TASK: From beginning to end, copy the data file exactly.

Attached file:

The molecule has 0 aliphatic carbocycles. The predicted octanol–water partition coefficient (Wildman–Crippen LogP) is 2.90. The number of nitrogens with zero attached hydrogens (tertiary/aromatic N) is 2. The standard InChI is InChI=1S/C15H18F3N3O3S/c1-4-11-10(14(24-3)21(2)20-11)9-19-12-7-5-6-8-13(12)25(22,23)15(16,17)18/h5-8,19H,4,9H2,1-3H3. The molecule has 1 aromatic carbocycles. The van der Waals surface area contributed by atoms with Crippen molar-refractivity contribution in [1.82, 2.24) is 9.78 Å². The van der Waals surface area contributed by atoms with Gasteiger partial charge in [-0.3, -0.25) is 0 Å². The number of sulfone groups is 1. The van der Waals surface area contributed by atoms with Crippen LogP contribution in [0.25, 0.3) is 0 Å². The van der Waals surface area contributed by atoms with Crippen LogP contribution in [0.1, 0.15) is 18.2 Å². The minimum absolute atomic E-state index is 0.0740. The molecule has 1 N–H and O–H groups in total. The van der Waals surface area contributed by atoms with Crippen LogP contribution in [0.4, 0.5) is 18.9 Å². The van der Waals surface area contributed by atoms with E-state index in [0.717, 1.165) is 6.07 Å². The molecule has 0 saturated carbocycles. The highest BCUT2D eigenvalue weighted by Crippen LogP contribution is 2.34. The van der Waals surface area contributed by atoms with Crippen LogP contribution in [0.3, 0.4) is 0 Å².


The molecule has 0 aliphatic carbocycles. The predicted octanol–water partition coefficient (Wildman–Crippen LogP) is 2.90. The number of nitrogens with zero attached hydrogens (tertiary/aromatic N) is 2. The standard InChI is InChI=1S/C15H18F3N3O3S/c1-4-11-10(14(24-3)21(2)20-11)9-19-12-7-5-6-8-13(12)25(22,23)15(16,17)18/h5-8,19H,4,9H2,1-3H3. The molecule has 1 aromatic carbocycles. The van der Waals surface area contributed by atoms with Crippen molar-refractivity contribution in [1.82, 2.24) is 9.78 Å². The van der Waals surface area contributed by atoms with Gasteiger partial charge in [-0.3, -0.25) is 0 Å². The number of sulfone groups is 1. The van der Waals surface area contributed by atoms with Crippen LogP contribution in [0.25, 0.3) is 0 Å². The van der Waals surface area contributed by atoms with Crippen LogP contribution in [0.1, 0.15) is 18.2 Å². The minimum absolute atomic E-state index is 0.0740. The molecule has 1 N–H and O–H groups in total. The van der Waals surface area contributed by atoms with Crippen LogP contribution in [0.4, 0.5) is 18.9 Å². The van der Waals surface area contributed by atoms with E-state index in [0.717, 1.165) is 6.07 Å². The molecule has 0 saturated carbocycles. The highest BCUT2D eigenvalue weighted by Crippen LogP contribution is 2.34. The van der Waals surface area contributed by atoms with Crippen LogP contribution in [0.3, 0.4) is 0 Å².